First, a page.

Conrado's user avatar
  • 6,484
6 votes

If and why is it bad to scrypt a bcrypted password?

The combined strength of two key stretching algorithms is not greater than the sum of its parts. It is at best equal to the sum of its parts. If you budget $x$ amount of CPU time to password ...
Future Security's user avatar
6 votes

I think PBKDF2 may be better than Scrypt? Looking for someone to point out my logical error

The question correctly finds that In the case of PBKDF2, you will need to buy an ASIC to be ideal and proceeds assuming the legitimate server does that; or at least, uses a GPU as substitute. ...
fgrieu's user avatar
  • 142k
5 votes

Do I need to sanitize user input to scrypt, or to PBKDF's in general?

This will depend on the specific implementation of the KDF that you're using. I'm not aware of any known issues with scrypt (although that doesn't meant there aren't any), but there have certainly ...
Gh0stFish's user avatar
  • 151
4 votes

Is it Ok in practice to rely only on the first 64 bits of a scrypt hash in this scenario?

No, you cannot assume that no collisions can be found if there is a chance of $1 \over 2^{32}$ per try. That's too high a risk for almost any kind of cryptographic scheme, especially if parallel ...
Maarten Bodewes's user avatar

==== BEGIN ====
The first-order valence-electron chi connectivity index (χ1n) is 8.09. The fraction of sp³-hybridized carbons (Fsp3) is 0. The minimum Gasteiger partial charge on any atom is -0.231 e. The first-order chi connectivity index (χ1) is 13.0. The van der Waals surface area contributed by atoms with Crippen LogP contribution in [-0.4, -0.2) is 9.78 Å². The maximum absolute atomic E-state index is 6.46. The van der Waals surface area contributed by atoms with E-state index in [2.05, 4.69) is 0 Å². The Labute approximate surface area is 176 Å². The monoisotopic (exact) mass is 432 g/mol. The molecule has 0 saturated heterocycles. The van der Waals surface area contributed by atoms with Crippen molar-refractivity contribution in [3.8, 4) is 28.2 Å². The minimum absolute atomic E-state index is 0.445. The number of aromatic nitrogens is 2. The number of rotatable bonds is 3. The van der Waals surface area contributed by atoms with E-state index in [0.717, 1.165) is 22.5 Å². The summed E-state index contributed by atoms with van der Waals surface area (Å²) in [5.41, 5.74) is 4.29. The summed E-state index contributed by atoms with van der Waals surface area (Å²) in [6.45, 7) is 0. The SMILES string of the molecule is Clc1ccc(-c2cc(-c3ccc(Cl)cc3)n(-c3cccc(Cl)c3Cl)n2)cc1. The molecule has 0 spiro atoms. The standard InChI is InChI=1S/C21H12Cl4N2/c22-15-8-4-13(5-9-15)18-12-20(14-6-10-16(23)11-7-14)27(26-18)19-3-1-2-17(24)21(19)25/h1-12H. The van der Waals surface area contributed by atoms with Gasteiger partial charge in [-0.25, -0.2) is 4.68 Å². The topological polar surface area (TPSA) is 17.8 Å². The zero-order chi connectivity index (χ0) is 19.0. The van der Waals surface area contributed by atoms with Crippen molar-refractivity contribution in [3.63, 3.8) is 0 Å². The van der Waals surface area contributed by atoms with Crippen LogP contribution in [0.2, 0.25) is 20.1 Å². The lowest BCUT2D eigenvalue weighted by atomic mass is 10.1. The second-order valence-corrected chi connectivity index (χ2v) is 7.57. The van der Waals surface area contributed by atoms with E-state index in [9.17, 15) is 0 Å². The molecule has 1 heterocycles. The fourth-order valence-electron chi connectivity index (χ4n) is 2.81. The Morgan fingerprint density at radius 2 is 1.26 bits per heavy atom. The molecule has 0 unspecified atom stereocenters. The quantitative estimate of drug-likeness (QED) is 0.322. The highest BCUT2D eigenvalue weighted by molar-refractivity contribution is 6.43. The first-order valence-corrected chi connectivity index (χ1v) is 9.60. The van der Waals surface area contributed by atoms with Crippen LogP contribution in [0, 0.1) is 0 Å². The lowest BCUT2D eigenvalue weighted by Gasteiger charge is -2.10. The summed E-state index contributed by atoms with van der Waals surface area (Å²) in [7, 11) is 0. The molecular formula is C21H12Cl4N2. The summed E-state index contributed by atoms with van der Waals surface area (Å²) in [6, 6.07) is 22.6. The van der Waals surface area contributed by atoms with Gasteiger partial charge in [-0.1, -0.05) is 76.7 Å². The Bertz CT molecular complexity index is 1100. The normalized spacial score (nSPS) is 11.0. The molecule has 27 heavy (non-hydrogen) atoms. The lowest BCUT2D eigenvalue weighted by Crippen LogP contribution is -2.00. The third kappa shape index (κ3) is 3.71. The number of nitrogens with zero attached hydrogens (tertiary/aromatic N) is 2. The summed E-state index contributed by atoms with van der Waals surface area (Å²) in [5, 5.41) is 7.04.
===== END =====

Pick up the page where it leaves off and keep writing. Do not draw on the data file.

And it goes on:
• 93.2k
4 votes

HKDF: ikm, salt and info values

The salt is not required to make HKDF secure. Using a static salt doesn't make too much sense - you should be perfectly fine with using an empty salt. Either you can use an empty salt, or a new random ...
Maarten Bodewes's user avatar
  • 93.2k
4 votes
Accepted

Hashing high entropy key into AES format

I seem to recall that shared secret keys should be hashed before using as encryption keys (some brief discussion here). If your key is already high-entropy, then hashing with SHA256 is fine. If you ...
hunter's user avatar
  • 3,975
4 votes

What does "sequential memory-hard" mean?

The Scrypt paper here defines memory-hard and sequential memory hard, and accordingly explains why one was used over the other. Definition 1. A memory-hard algorithm on a Random Access Machine is an ...
Modal Nest's user avatar
  • 1,453
3 votes
Accepted

Encryption program conseil

I'm using AES encryption in CTR mode that takes a key generated by a KDF (script). You should use authenticated encryption unless you have a strong reason not to. For example, AES-GCM, or AES-CTR ...
Squeamish Ossifrage's user avatar
3 votes
Accepted

Scrypt sanity check

Your code has computed the correct answer. There are some known-answer tests in the scrypt Git repository. They're going to be a little more reliable than GCHQ's toy web interface which is ...
Squeamish Ossifrage's user avatar
3 votes

Is it Ok in practice to rely only on the first 64 bits of a scrypt hash in this scenario?

15,000,000,000 passwords For a 64-bit hash, the probability that a collision exists is approximately $1 - e^{-(15,000,000,000)^2 / (2^{64} \times 2)} \approx 0.9978$. So whatever the hash algorithm ...
Gilles 'SO- stop being evil''s user avatar